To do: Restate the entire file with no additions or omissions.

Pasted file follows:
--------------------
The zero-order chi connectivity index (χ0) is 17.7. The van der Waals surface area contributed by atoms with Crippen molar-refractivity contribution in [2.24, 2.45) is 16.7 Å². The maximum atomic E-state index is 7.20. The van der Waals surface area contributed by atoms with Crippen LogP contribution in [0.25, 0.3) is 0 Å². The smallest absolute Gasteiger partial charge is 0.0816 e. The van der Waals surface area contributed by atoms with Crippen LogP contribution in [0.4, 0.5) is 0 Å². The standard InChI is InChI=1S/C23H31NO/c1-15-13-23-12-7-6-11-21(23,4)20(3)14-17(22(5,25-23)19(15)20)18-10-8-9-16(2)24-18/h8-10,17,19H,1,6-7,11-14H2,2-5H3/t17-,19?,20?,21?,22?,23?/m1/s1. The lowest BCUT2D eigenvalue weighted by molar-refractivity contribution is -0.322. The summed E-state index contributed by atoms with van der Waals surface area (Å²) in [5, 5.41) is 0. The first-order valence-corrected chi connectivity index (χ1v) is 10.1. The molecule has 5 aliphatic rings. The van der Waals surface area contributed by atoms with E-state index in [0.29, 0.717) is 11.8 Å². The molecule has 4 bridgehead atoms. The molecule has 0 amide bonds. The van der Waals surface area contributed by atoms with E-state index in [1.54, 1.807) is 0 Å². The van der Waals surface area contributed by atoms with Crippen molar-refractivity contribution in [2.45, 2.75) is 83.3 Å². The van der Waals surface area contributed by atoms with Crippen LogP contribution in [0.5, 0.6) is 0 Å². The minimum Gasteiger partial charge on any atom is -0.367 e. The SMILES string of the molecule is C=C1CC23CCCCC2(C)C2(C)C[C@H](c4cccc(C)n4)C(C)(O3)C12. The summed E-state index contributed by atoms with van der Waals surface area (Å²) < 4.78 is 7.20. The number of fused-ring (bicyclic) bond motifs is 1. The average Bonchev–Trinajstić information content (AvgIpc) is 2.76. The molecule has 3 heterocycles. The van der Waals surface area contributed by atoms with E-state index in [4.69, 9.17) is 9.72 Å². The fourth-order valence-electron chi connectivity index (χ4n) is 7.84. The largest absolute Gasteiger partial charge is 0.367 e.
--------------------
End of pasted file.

The zero-order chi connectivity index (χ0) is 17.7. The van der Waals surface area contributed by atoms with Crippen molar-refractivity contribution in [2.24, 2.45) is 16.7 Å². The maximum atomic E-state index is 7.20. The van der Waals surface area contributed by atoms with Crippen LogP contribution in [0.25, 0.3) is 0 Å². The smallest absolute Gasteiger partial charge is 0.0816 e. The van der Waals surface area contributed by atoms with Crippen LogP contribution in [0.4, 0.5) is 0 Å². The standard InChI is InChI=1S/C23H31NO/c1-15-13-23-12-7-6-11-21(23,4)20(3)14-17(22(5,25-23)19(15)20)18-10-8-9-16(2)24-18/h8-10,17,19H,1,6-7,11-14H2,2-5H3/t17-,19?,20?,21?,22?,23?/m1/s1. The lowest BCUT2D eigenvalue weighted by molar-refractivity contribution is -0.322. The summed E-state index contributed by atoms with van der Waals surface area (Å²) in [5, 5.41) is 0. The first-order valence-corrected chi connectivity index (χ1v) is 10.1. The molecule has 5 aliphatic rings. The van der Waals surface area contributed by atoms with E-state index in [0.29, 0.717) is 11.8 Å². The molecule has 4 bridgehead atoms. The molecule has 0 amide bonds. The van der Waals surface area contributed by atoms with E-state index in [1.54, 1.807) is 0 Å². The van der Waals surface area contributed by atoms with Crippen molar-refractivity contribution in [2.45, 2.75) is 83.3 Å². The van der Waals surface area contributed by atoms with Crippen LogP contribution in [0.5, 0.6) is 0 Å². The minimum Gasteiger partial charge on any atom is -0.367 e. The SMILES string of the molecule is C=C1CC23CCCCC2(C)C2(C)C[C@H](c4cccc(C)n4)C(C)(O3)C12. The summed E-state index contributed by atoms with van der Waals surface area (Å²) < 4.78 is 7.20. The number of fused-ring (bicyclic) bond motifs is 1. The average Bonchev–Trinajstić information content (AvgIpc) is 2.76. The molecule has 3 heterocycles. The van der Waals surface area contributed by atoms with E-state index in [4.69, 9.17) is 9.72 Å². The fourth-order valence-electron chi connectivity index (χ4n) is 7.84. The largest absolute Gasteiger partial charge is 0.367 e.